1 big thing: Carbon Engineering sucks in cash
Carbon Engineering brought in $68 million worth of private equity, which will enable the Canada-based company to commercialize technology that pulls carbon dioxide out of the atmosphere, Axios' Amy Harder reports.
Why it matters: It's the biggest private investment to date into a company seeking to deploy "direct air capture" systems, the company said Thursday.
- This type of technology does far faster what trees can do naturally in sucking carbon dioxide out of the atmosphere.
- And, because there's already so much buildup, scientists say we’ve reached a point in which some CO2 needs to be removed to limit Earth’s temperature rise and avoid the worst impacts of a warmer world.
What they’re saying: Carbon Engineering says its machine — which includes a giant fan — will be able to capture CO2 at less than $100 a ton. Its CEO says that's the cheapest price any company of its kind has achieved (only a small handful of such companies exist).
“There has been a lot of discussion around how [this technology] costs too much. What you’re seeing here is clear evidence that is not the case. This is financially sensible and ready to go to market.”— Steve Oldham, CEO, Carbon Engineering
Where it stands:
- Carbon Engineering's investors include billionaire Bill Gates, the venture arms of oil companies Chevron and Occidental Petroleum, several equity firms, and private family foundations.
- The $68 million is more than half of the total funding it has received since its founding a decade ago, a spokesperson said.
One level deeper:
- For at least the near term, the technology needs policies incentivizing it, Oldham says, and in America there are 2 big ones: a recently expanded federal tax credit for captured CO2 and California’s new law requiring 100% of its electricity come from carbon-free sources by 2045.
- The captured CO2 can then be stored underground (often, ironically, after extracting oil) or turned into transportation fuel with another of the company's technologies.
What we're watching: The company will announce later this year the sites of 2 commercial plants, with at least 1 in North America, per Oldham. One of its investors, Jim McDermott of Rusheen Capital Management, says the cost curve will drop, much like what happened with solar energy as more plants are built.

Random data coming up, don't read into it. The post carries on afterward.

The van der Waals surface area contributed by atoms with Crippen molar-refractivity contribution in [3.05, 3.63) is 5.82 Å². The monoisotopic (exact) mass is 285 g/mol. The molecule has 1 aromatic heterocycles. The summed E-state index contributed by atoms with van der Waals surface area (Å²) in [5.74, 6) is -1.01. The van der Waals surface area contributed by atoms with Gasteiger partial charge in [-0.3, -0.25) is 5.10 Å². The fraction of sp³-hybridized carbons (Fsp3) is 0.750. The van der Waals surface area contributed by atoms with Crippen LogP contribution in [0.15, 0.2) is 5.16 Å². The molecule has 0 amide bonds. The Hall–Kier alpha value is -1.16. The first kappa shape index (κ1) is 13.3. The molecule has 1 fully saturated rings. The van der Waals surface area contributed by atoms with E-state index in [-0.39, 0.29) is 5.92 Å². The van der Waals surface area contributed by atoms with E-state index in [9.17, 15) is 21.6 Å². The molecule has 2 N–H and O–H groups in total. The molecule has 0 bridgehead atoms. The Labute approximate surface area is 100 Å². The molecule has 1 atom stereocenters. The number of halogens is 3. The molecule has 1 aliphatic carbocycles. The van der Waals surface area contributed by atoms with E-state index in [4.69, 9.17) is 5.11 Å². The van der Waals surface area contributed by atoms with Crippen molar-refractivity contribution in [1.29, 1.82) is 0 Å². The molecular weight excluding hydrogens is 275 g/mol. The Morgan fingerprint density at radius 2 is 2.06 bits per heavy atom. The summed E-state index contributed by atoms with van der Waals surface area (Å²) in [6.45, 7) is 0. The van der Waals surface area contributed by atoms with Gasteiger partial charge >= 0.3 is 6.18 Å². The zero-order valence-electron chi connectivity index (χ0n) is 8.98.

2. Jay Inslee shows more cards in climate run
Washington State Gov. Jay Inslee, who is running a climate-focused White House campaign, is sharing more of his thinking about his platform and approach as the Democratic primary race heats up.
Why it matters: The Democratic party is debating the best method of tackling human-caused global warming and other climate problems, including whether to embrace the Green New Deal resolution fully or partially.
- Inslee also is signalling the ways in which he's closer to Sen. Elizabeth Warren's reformist view of capitalism than to the democratic socialism of Rep. Alexandria Ocasio-Cortez and Sen. Bernie Sanders.
Where it stands: Inslee shared more of his thinking about his platform with reporters yesterday while in Washington, D.C., for an American Council on Renewable Energy event. He said a detailed platform is still weeks away, but offered some clues.
1. Inslee offered hints that his climate and energy platform won't be constructed around a single big idea analogous to Medicare for All. Instead look for a constellation of policies.
2. His comments on the filibuster suggest a lot of his platform will require legislation, not just administrative action.
- “I don’t believe you can really be serious about saying you are going to defeat climate change unless you realize that we need to have the filibuster go the way of history,” he told reporters.
3. Inslee's basic jobs message is that what he's calling for is already happening — the country just needs more of it.
- “I’ve got a shiny blue General Motors all-electric Bolt charging in my driveway made by American workers in Michigan. That is a pretty good vision for the United States,” he said at the event.
4. Inslee places more emphasis on the role of the private sector than some advocates of the GND, although he praises the concept.
My thought bubble: That sounds a lot like the rationale for policies like clean power targets that lots of states have imposed and federal lawmakers — like Inslee, a former congressman who's worked on climate problems for decades — have unsuccessfully pushed nationally.
3. Parsing the oil and climate ruling
A federal district judge has ruled that the Interior Department under President Obama failed to "adequately quantify the climate change impacts" of oil-and-gas lease auctions spanning 300,000 acres in Wyoming.